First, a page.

Meet Creative Paul Boag, User Experience Consultant
Read on as he shares his top five tips for success in the design world…
Adobe: What are the three ingredients to creating a great user experience?
Paul: I’m sure that there are a lot more than three but here are my key ingredients to creating a great user experience.
- Stop assuming
Things can feel so obvious when we are designing. We think we know the right solution. We think we understand the user’s needs. But we don’t. You have to talk to users. You have to learn the truth and get them using your interface. Only then will you know if your assumptions are correct.
- User experience is not just about the user interface
Many things impact the user experience. Things like site performance or what happens when they switch devices half way through a transaction. User experience crosses channels, disciplines and devices. We need to follow the experience beyond the nice interface we have designed.
- User experience is collaborative
I don’t like the term user experience designer. It implies only one person shapes the user experience. This is not true. In truth designers, developers and content people all shape the experience together, from senior management in the boardroom to the customer service staff manning the phones.
Adobe: Can you share any examples of brands that do this really well?
Paul: I would say Disney get user experience in its broadest sense. Their experience starts from the moment you look up a park online to the day you visit. They have designed everything to be magical from the hotel to the concession stands.
Another good example is Uber. They took an experience and identified the pain points. The challenges of hailing a cab, having the right money, working out the tip. They sort out every rough edge in the experience and smoothed them away. The result is a seamless experience that is so good the competition consider it unfair!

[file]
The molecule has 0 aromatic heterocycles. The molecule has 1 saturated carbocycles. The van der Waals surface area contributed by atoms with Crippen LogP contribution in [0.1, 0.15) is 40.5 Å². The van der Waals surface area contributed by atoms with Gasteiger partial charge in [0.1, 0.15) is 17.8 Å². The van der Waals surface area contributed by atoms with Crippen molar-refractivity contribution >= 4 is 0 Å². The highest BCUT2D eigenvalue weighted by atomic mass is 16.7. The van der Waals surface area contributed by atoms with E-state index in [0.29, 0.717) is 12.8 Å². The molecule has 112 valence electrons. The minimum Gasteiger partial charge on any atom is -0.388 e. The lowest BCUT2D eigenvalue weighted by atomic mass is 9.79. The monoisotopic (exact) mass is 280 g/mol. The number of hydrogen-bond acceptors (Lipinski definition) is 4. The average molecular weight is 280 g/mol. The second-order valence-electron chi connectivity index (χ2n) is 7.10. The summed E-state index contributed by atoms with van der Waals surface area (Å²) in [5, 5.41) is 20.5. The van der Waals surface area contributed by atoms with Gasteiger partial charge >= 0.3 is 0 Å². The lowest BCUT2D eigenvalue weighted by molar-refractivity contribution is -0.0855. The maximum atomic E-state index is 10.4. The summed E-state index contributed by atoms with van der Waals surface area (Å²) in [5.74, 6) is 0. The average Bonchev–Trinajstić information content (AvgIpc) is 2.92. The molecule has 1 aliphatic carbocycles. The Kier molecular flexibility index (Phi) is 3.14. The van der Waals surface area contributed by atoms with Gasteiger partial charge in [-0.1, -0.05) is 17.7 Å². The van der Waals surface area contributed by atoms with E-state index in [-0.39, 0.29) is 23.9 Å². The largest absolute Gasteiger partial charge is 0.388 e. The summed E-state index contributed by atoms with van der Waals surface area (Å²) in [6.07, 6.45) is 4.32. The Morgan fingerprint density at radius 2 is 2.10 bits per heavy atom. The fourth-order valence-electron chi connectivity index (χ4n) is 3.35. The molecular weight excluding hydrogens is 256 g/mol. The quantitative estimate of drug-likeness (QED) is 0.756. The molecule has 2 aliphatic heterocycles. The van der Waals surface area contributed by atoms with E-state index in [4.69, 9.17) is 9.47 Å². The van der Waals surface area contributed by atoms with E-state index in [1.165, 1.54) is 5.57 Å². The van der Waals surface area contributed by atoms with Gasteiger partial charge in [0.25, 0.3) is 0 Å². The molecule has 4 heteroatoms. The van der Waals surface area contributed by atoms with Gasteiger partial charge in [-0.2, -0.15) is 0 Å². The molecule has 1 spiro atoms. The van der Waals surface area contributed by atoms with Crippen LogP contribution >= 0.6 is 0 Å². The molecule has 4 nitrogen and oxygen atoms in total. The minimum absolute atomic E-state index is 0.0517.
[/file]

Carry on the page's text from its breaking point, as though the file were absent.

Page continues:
Adobe: What do you see happening in web design over the next few years?
Paul: Web design is going to become a small part of a bigger eco system. Websites will always have their place. But digital design will become much broader. It won’t just encompass your website. It will encompass mobile and other sites too. Siri is just as likely to read your content or Google to input into their own site. That combined with a new generation of smart devices will change what it means to be a designer in the digital space.
Adobe: How can young creatives take advantage of the advancements in web design as they look to enter the industry?
Paul: The longer you do something, the more stuck in your ways you become. This gives the young an advantage. Don’t listen to those who tell you it cannot be done or that isn’t how things work. Push the boundaries. Cross divides and relentlessly experiment. You will get it wrong a lot but that is okay. The cost of failure in digital is low.
Adobe: What’s the best piece of career advice you’ve been given?
Paul: The best piece of advice I have ever received came from Winston Churchill over 60 years ago. He once said “success is going from failure to failure with no loss of enthusiasm.” That has been a huge comfort to me in my career and an inspiration too.
Watch Paul’s talk at the London leg of the Creative Meet Up on our Adobe UK YouTube channel.
Why not check out our interview with Radim Malinic from Brand Nu?
Paul Boag is Digital Consultant, Trainer, Speaker, Writer, Mentor and User Experience specialist. He helps not-for-profit companies such as the European Commission, UCAS and Doctors Without Borders adapt to the digital world by refocusing them on user experience and engaging with a new digitally savvy audience.